In some areas of the county, trash reappears almost as quickly as it’s picked up.
Macon-Bibb County officials are boosting efforts to reduce the tons of litter and other items dumped illegally each year. County commissioners and other leaders have discussed ways to attack the problem, which they say will take stepping up enforcement as well as partnering with residents across the community.
Commissioners Mallory Jones and Joe Allen broached the topic during a recent meeting. A common problem is that too often people leave fast-food restaurants and throw their trash out of car windows.
“It’s really just disgusting, and there’s no way to measure the economic, negative impact on our community, but it’s tremendous,” Jones said. “I can tell you from being in real estate for 27 years, ... this says we don’t care about our city.”
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And the problem is especially evident to visitors who flock to Macon during the Cherry Blossom Festival, which begins next month.
How much litter and illegally dumped material is picked up in Macon? Between Macon-Bibb crews, community volunteers and probationers and others, there has been at least 800 tons since 2016. It includes:
▪ 788 tons of material, including appliances and tires dumped on vacant lots, collected through 236 neighborhood cleanups last year.
▪ 42 tons of debris that Public Works crews picked up in 2016.
▪ 645 bags of litter picked up by Public Works from Jan. 10, 2017-Feb. 8.
▪ 997 bags of litter picked up on roads/intersections by community volunteers and probationers from July to December 2016.
We don’t have a litter problem in Macon. We just have litterers who are lazy and inconsiderate about our town and how it looks.
Pam Carswell, executive director of Keep Macon-Bibb Beautiful Commission
With 1,100 miles of rights of way that Macon-Bibb is responsible for, litter and illegal dumping have become a “never ending” fight, Macon-Bibb spokesman Chris Floore said.
“We just don’t have the number of people to clean every single street every single week when a piece of trash” is thrown out, he said.
Some of the county’s busiest streets — such as Gray and Emery highways and Mercer University Drive — are prime areas for litter. That means Macon-Bibb resources are sometimes being poured into picking up trash along thoroughfares managed by the state, said Parks and Beautification Director Sam Kitchens.
Some of the litter is also inadvertent. Some of it comes from pickup trucks, commercial vehicles and trailers in which uncovered garbage or debris simply flies out, Solid Waste Director Kevin Barkely said.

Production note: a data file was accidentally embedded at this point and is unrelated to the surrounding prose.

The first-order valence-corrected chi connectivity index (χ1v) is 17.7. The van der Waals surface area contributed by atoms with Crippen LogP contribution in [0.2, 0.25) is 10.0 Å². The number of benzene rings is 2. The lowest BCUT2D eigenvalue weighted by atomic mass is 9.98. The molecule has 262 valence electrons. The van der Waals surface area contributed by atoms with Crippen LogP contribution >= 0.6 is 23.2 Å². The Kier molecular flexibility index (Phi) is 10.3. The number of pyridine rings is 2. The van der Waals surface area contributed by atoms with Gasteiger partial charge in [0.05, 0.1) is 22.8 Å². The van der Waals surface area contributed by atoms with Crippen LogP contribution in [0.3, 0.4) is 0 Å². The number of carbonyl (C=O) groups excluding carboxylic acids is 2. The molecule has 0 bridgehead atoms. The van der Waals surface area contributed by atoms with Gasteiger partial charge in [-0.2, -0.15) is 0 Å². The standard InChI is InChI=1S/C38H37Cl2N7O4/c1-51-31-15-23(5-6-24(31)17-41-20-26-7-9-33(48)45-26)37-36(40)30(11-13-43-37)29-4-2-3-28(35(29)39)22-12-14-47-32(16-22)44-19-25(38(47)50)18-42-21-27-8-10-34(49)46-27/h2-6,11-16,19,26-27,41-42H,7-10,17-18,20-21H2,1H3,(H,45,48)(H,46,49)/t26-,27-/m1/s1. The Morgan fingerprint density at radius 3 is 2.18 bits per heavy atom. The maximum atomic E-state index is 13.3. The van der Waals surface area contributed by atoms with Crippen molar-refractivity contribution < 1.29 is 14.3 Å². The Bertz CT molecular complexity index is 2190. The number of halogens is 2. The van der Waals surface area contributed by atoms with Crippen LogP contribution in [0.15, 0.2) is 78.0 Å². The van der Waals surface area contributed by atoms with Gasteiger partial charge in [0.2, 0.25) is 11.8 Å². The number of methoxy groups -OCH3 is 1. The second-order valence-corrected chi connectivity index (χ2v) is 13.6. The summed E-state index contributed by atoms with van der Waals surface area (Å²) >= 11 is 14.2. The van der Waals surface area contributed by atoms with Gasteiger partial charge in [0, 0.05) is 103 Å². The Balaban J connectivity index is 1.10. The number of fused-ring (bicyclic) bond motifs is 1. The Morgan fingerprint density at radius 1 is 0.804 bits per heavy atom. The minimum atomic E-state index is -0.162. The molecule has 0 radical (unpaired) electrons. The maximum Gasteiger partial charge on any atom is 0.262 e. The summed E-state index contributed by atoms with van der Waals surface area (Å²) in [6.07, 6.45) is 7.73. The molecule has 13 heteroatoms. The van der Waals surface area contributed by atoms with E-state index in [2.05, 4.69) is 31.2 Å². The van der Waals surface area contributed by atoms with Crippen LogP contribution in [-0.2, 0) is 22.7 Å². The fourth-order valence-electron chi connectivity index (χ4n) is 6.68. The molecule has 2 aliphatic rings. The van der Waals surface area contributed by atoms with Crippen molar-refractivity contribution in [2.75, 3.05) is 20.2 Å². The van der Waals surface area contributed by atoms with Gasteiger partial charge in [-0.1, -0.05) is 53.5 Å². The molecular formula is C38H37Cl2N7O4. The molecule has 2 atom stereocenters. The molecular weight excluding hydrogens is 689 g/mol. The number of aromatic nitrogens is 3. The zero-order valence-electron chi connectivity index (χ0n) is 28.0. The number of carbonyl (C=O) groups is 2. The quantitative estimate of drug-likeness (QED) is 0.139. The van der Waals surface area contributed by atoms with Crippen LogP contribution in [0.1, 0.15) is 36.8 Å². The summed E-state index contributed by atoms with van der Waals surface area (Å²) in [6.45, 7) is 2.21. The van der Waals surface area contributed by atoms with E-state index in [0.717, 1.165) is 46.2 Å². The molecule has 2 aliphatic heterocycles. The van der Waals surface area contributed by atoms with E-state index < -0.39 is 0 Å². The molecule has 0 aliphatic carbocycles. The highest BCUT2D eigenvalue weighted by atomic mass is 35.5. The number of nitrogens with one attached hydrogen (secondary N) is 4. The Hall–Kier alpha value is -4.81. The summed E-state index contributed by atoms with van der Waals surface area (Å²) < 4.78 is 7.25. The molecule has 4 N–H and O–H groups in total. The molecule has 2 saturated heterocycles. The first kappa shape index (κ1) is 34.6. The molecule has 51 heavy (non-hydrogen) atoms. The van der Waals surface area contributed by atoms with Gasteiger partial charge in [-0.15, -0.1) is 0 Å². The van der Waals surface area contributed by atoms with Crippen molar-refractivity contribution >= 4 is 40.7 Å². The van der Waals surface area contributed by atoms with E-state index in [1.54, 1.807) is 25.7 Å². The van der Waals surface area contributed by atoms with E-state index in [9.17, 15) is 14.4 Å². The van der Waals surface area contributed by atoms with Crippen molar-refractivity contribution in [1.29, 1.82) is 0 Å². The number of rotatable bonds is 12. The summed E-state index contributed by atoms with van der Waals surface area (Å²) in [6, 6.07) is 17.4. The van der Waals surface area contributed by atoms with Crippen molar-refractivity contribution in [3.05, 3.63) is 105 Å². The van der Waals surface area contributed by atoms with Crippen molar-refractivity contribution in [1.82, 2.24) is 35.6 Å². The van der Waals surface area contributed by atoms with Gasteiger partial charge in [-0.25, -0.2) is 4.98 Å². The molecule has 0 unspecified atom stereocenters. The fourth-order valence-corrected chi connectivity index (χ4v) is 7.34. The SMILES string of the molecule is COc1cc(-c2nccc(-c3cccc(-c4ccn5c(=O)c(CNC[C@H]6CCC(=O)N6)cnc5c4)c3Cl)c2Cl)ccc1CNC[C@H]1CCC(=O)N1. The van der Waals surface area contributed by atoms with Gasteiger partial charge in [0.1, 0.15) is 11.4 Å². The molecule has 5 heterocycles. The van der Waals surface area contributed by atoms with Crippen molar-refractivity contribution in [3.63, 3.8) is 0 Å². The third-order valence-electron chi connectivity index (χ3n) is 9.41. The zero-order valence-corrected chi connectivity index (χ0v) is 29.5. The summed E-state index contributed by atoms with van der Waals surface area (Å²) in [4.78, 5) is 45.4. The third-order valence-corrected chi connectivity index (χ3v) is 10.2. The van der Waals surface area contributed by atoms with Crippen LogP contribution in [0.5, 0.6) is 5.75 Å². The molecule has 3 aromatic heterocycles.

County officials are discussing the level of enforcement, posting more signs and possibly forming a litter task force to develop strategies. A renewed effort working with more companies and organizations where employees would help clean up stretches of roads could help, officials said.
“I don’t think the government can and should try to pick up all the litter every day, everywhere,” Mayor Robert Reichert said said. “What we’re going to do, I hope, is to work with Keep Macon-Bibb Beautiful Commission and try to get groups, organizations and institutions to adopt a stretch of road or neighborhood where they go out on regular basis and police litter.”
The sheriff’s office typically gives a warning when people are caught littering. The penalty can include a fine of up to $1,000 or up to 60 days of community service.
But catching people in the act of littering is rare, Sheriff David Davis said.
“A lot of ours is someone (illegally) dumping, and deputies or code enforcement basically going through trash and finding an address that we can go on,” Davis said. “A lot of time our deputies warn people, but they have written citations for littering. Since this has become a focus, I’ve told my officers to put an emphasis on it to give this public awareness. Even the penalty part. If we have to write some citations, then so be it.”
Some officials differ on what the best approach might be. Several of them suggest more citations written by law enforcement as a strong deterrent, as well as working with Municipal Court to punish.
“I think if the sheriff’s (office) starts writing tickets and word gets around, that could make a difference,” Commissioner Bert Bivins said.
Others say that instead of forcing more people to pay fines, the emphasis should be on bringing more awareness to the issue. Commissioner Al Tillman said some of the responsibility is on county officials to raise more awareness with residents.
He, along with Commissioner Joe Allen, suggested posting more signs warning people of the consequences of littering.
Others say a combination of measures is needed. And that litter task force may be the group that best puts together strategies, Commissioner Elaine Lucas said.
Since a Macon-Bibb litter hotline went live in December 2015, there have been more than 130 calls about people littering. Litterers are sent letters warning them of the consequences, and there have been no repeat offenders caught through the hotline, said Pam Carswell, executive director of Keep Macon-Bibb Beautiful Commission.
The hotline was an idea that came from Athens-Clarke County, and Macon-Bibb may be able to follow the steps of other communities that have been successful in reducing litter and illegal dumping.
“We don’t have a litter problem in Macon,” Carswell said. “We just have litterers who are lazy and inconsiderate about our town and how it looks.”
One place where litter has been reduced is Polk County, Florida. A grant paid for cameras to be placed strategically in areas where illegal dumping was common. Footage from the cameras provided the evidence needed to catch the violators.
“They also bought dummy cameras so the people didn’t know if it was a live camera or a (fake) camera,” Carswell said. “Their statistics of how quickly they cleaned up that area was amazing.”